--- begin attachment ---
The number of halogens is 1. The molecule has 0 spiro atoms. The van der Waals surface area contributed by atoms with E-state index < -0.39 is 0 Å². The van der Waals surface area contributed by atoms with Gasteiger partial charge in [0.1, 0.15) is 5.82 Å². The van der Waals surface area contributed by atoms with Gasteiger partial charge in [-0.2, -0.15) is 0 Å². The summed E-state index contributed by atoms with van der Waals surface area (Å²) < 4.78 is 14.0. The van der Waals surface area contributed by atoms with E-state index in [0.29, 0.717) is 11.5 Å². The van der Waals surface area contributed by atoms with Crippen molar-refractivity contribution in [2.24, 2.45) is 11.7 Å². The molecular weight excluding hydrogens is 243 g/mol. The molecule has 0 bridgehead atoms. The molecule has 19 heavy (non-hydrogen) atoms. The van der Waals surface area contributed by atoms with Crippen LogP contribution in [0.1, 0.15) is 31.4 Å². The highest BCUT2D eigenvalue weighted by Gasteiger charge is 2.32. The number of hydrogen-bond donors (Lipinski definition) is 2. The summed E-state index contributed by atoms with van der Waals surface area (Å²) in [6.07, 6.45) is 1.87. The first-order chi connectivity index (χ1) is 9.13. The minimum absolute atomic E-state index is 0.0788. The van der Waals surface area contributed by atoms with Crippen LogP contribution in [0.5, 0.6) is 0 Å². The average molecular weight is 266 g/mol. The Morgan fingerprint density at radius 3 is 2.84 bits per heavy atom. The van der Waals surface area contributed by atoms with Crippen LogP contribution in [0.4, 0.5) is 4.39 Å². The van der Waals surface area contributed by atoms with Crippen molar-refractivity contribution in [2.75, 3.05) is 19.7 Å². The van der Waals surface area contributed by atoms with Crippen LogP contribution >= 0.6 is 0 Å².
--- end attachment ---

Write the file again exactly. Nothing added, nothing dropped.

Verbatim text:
The number of halogens is 1. The molecule has 0 spiro atoms. The van der Waals surface area contributed by atoms with E-state index < -0.39 is 0 Å². The van der Waals surface area contributed by atoms with Gasteiger partial charge in [0.1, 0.15) is 5.82 Å². The van der Waals surface area contributed by atoms with Gasteiger partial charge in [-0.2, -0.15) is 0 Å². The summed E-state index contributed by atoms with van der Waals surface area (Å²) < 4.78 is 14.0. The van der Waals surface area contributed by atoms with E-state index in [0.29, 0.717) is 11.5 Å². The van der Waals surface area contributed by atoms with Crippen molar-refractivity contribution in [2.24, 2.45) is 11.7 Å². The molecular weight excluding hydrogens is 243 g/mol. The molecule has 0 bridgehead atoms. The molecule has 19 heavy (non-hydrogen) atoms. The van der Waals surface area contributed by atoms with Crippen LogP contribution in [0.1, 0.15) is 31.4 Å². The highest BCUT2D eigenvalue weighted by Gasteiger charge is 2.32. The number of hydrogen-bond donors (Lipinski definition) is 2. The summed E-state index contributed by atoms with van der Waals surface area (Å²) in [6.07, 6.45) is 1.87. The first-order chi connectivity index (χ1) is 9.13. The minimum absolute atomic E-state index is 0.0788. The van der Waals surface area contributed by atoms with Crippen LogP contribution in [0.5, 0.6) is 0 Å². The average molecular weight is 266 g/mol. The Morgan fingerprint density at radius 3 is 2.84 bits per heavy atom. The van der Waals surface area contributed by atoms with Crippen LogP contribution in [0.4, 0.5) is 4.39 Å². The van der Waals surface area contributed by atoms with Crippen molar-refractivity contribution in [2.75, 3.05) is 19.7 Å². The van der Waals surface area contributed by atoms with Crippen LogP contribution >= 0.6 is 0 Å².